Day 21: Food – nourishing you mindfully

Integrating mindfulness into daily life doesn’t always mean long hours of meditative practice – or even sitting still. Of course, you can always choose to increase quiet mindfulness, not least because like in the case of stress reduction, the actual time spend might easily be compensated for by the potential for having to undo things done ‘in the heat of the moment’. Similarly, many people find that a small morning meditation or body scan can increase their productivity during the day – and they often find it easier to focus on what really matters. But, you can also build mindfulness moments into activities you do every day. Today is one of these: eating.

Food is something very important to us as human beings, after all, without enough ‘fuel’ we can’t exist. Nevertheless, often, food becomes subordinate to schedules and stress. Eating quickly while trying to do something else, eating a quick snack rather than a healthy and nourishing meal, grabbing things that are convenient, rather than food that we want. All these are just too common. The result: many health problems related to bad food choices, from obesity to cancer, heart disease and bad sleep. The list of terrible consequences of putting the wrong things into our body is just as long and terrifying as the list of potential consequences from too much stress. In fact, both are, of course, very related – and often increase the effect of each other. A possible solution? Mindful eating.

Mindful eating, simply put, means being present in the moment of eating. Don’t have your mind wander off and think about what you do after your lunch break. Don’t think about how you could have handled the meeting in the morning better. Instead be present in the moment: and specifically focus on the moment and the food you are eating.

The easiest practice in the beginning is to do this if you have lunch (or other food) alone. While people around are often very relaxing and nice, and their effect can indeed be calming and relaxing, for mindful food practice, especially in the beginning, many people find that other people tend to occupy their mind and take away from the eating experience. However, once you have you have established and trained your mind to be more present during eating, I’d suggest that you can easily extend your mindful presence to other people around you. This can add even more enjoyment to the moment. But please, for the moment, try and perform the activity on your own.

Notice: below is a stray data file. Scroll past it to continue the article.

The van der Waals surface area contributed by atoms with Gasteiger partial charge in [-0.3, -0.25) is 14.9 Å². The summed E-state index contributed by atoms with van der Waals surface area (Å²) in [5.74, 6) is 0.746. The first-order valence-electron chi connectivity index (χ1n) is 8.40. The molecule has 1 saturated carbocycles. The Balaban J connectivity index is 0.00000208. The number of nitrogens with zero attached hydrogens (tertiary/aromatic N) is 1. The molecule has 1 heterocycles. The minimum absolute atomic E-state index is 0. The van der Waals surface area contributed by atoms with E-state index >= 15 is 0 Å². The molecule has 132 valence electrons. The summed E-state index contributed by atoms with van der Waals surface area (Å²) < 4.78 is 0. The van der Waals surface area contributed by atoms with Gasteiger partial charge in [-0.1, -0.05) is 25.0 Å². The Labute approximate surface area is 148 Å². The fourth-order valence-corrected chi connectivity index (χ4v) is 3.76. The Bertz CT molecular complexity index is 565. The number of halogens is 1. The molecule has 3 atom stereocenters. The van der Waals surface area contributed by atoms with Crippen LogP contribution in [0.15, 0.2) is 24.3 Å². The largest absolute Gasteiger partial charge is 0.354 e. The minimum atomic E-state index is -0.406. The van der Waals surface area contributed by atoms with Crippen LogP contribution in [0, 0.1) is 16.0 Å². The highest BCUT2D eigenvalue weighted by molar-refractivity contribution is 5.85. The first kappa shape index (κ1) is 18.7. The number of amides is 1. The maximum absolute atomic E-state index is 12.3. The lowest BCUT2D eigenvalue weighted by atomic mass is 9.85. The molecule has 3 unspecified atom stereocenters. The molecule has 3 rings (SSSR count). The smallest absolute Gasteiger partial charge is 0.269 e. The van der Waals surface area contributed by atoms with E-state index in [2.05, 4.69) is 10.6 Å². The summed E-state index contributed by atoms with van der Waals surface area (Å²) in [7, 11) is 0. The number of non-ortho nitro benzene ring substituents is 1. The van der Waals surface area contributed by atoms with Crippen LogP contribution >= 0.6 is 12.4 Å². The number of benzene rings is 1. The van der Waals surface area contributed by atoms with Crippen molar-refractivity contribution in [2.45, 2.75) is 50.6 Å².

For today, take one meal or snack and eat it mindfully. This could be a packed or bought lunch or just an afternoon snack, a dinner or breakfast. Either will work. Just make sure you are alone, in a quiet environment and without the radio or TV on (or any other disturbance).

1. To start, take three deep breaths once you have the food ready. Focus on your breath and bring your mind to the present.

2. Once you are in the present, start eating the food: Do this with much attention to the sensations the food is causing. Pay attention to the smell, the taste, and feel of the food.

3. Once you have finished the food, take another three deep breaths.

How does it feel to eat in this way? Most people notice how different food tastes and smells when eaten mindfully. The truth though is, that it isn’t just the taste and smell that is different: the longer term benefits of eating more mindfully are immense: often people feel more satisfied with their food, leading to them eating less. They choose foods more wisely, eating healthier and, of course, the simple mindfulness moment of eating, is often found to reduce stress and anxiety after finishing the food.

Please share below, in the comment section, how you are feeling after eating mindfully – or your experiences related to mindful eating!

Day 20: Stress Reduction

Stress remains one of the main causes of health problems in our society today: from heart disease, depression, cancer to erectile disfunction… many health problems are either caused by stress or are made significantly worse by stress. But not just health suffers: decision making under stress is notoriously bad and flawed. Over the nearly three weeks of the bootcamp, you probably have noticed how quieting the mind can actually lead to much better outcomes. You may also have noticed how your mind has started to quiet down as a result of the practice and training to focus.